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Publication numberUS5659176 A
Publication typeGrant
Application numberUS 08/623,205
Publication dateAug 19, 1997
Filing dateMar 28, 1996
Priority dateMar 28, 1996
Fee statusLapsed
Publication number08623205, 623205, US 5659176 A, US 5659176A, US-A-5659176, US5659176 A, US5659176A
InventorsRichard F. Bergen, Ronald E. Godlove
Original AssigneeXerox Corporation
Export CitationBiBTeX, EndNote, RefMan
External Links: USPTO, USPTO Assignment, Espacenet
Scanning corotron
US 5659176 A
A charging apparatus for modulating the distribution of available charge to a charge retentive surface. The charging apparatus includes a coronode wire positioned a predetermined distance away from the charge retentive surface and a charge stream dividing rod positioned between the coronode and charge retentive surface. The charge stream dividing rod has a conductive core and an insulating sheath overcoating the conductive core. Preferably, the conductive core is AC biased in order to sweep ions from the coronode wire back and forth over the charge retentive surface.
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What is claimed is:
1. A corotron apparatus adapted to uniformly charge a charge retentive surface, comprising:
a DC biased coronode; and
a charge stream dividing member positioned and adapted to divide ions from said coronode into two separate streams, said dividing member including a conductive portion and an insulating portion surrounding said conducting portion.
2. The corotron apparatus of claim 1, wherein said conductive portion is a wire.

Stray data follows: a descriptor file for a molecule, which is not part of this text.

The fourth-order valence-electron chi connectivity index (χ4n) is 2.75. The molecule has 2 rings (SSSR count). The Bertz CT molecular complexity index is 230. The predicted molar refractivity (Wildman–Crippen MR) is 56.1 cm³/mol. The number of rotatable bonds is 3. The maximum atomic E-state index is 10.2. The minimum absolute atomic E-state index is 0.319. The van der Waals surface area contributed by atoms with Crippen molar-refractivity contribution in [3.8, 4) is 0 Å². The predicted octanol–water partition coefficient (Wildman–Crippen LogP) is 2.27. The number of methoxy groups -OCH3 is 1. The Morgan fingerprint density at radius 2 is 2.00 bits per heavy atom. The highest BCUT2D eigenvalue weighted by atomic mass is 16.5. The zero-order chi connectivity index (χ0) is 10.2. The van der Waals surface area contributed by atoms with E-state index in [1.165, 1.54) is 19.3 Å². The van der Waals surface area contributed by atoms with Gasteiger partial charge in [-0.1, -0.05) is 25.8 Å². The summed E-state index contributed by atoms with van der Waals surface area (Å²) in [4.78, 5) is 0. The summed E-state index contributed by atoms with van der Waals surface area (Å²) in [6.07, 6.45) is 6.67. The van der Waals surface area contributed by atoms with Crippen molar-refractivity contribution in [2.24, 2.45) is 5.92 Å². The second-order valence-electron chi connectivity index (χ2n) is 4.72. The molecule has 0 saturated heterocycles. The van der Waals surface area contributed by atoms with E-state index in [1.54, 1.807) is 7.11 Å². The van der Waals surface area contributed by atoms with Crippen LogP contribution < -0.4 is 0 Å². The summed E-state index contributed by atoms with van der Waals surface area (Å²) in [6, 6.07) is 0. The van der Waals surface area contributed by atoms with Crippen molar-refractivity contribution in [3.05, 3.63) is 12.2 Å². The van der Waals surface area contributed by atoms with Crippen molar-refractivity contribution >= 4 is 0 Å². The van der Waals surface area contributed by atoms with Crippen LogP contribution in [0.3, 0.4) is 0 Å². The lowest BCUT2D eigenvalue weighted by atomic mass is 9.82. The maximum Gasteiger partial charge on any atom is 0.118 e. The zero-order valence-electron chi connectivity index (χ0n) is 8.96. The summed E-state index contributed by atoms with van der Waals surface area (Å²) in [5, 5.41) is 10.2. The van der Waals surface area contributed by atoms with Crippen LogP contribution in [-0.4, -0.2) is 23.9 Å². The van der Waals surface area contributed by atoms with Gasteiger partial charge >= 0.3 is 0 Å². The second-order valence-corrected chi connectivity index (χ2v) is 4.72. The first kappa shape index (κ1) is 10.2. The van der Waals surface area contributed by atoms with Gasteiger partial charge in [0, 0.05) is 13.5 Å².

3. The corotron apparatus of claim 2, wherein said conductive portion and insulating portion of said dividing member are circular in cross-section.
4. The corotron apparatus of claim 1, wherein conductive portion and insulating portion of said dividing member are coaxially arranged.
5. The corotron apparatus of claim 3, wherein said coronode and dividing member are positioned askew with respect to the charge retentive surface.
6. The corotron apparatus of claim 5, wherein said conductive portions of said dividing member has an outside diameter of about 0.080 inches.
7. The corotron apparatus of claim 6, wherein said insulating portion of said dividing member has a thickness of about 0.020 inches.
8. The corotron apparatus of claim 7, wherein said conductive portion of said dividing member has an AC bias applied thereto.
9. An apparatus for uniformly charging a charge receptive surface, comprising;
a coronode;
means for applying a DC bias to said coronode;
a charge stream dividing member for dividing ions from said coronode into two separate streams, said dividing member including a conductive member surrounded by an insulating member;
means for applying an AC bias to said conductive member.

1. Field of the Invention

This invention relates to a novel ion charging apparatus wherein ions are deflected over a predetermined area of a charge receptor in order to uniformly charge the charge receptor.